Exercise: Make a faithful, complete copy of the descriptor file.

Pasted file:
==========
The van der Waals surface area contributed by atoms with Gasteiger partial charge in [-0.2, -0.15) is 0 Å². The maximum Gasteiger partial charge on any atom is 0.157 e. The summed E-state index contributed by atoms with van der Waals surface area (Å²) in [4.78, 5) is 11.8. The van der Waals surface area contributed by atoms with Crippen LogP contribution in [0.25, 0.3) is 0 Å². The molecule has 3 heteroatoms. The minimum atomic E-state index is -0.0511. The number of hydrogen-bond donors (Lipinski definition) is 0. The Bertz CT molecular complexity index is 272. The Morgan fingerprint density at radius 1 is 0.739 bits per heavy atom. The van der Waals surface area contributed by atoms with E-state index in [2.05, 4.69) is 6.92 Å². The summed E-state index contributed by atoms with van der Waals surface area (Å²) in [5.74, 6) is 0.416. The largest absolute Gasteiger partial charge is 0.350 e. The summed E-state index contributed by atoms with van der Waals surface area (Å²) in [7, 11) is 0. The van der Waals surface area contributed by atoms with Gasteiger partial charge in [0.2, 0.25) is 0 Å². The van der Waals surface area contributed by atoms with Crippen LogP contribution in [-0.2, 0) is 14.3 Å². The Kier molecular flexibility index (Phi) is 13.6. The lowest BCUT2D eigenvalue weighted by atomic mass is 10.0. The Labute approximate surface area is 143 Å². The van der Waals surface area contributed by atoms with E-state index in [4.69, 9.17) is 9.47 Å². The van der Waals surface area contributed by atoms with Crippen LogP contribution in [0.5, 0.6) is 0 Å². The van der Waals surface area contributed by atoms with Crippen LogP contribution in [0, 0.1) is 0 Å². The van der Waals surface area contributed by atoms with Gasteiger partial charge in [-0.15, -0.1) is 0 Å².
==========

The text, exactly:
The van der Waals surface area contributed by atoms with Gasteiger partial charge in [-0.2, -0.15) is 0 Å². The maximum Gasteiger partial charge on any atom is 0.157 e. The summed E-state index contributed by atoms with van der Waals surface area (Å²) in [4.78, 5) is 11.8. The van der Waals surface area contributed by atoms with Crippen LogP contribution in [0.25, 0.3) is 0 Å². The molecule has 3 heteroatoms. The minimum atomic E-state index is -0.0511. The number of hydrogen-bond donors (Lipinski definition) is 0. The Bertz CT molecular complexity index is 272. The Morgan fingerprint density at radius 1 is 0.739 bits per heavy atom. The van der Waals surface area contributed by atoms with E-state index in [2.05, 4.69) is 6.92 Å². The summed E-state index contributed by atoms with van der Waals surface area (Å²) in [5.74, 6) is 0.416. The largest absolute Gasteiger partial charge is 0.350 e. The summed E-state index contributed by atoms with van der Waals surface area (Å²) in [7, 11) is 0. The van der Waals surface area contributed by atoms with Gasteiger partial charge in [0.2, 0.25) is 0 Å². The van der Waals surface area contributed by atoms with Crippen LogP contribution in [-0.2, 0) is 14.3 Å². The Kier molecular flexibility index (Phi) is 13.6. The lowest BCUT2D eigenvalue weighted by atomic mass is 10.0. The Labute approximate surface area is 143 Å². The van der Waals surface area contributed by atoms with E-state index in [4.69, 9.17) is 9.47 Å². The van der Waals surface area contributed by atoms with Crippen LogP contribution in [0.5, 0.6) is 0 Å². The van der Waals surface area contributed by atoms with Crippen LogP contribution in [0, 0.1) is 0 Å². The van der Waals surface area contributed by atoms with Gasteiger partial charge in [-0.15, -0.1) is 0 Å².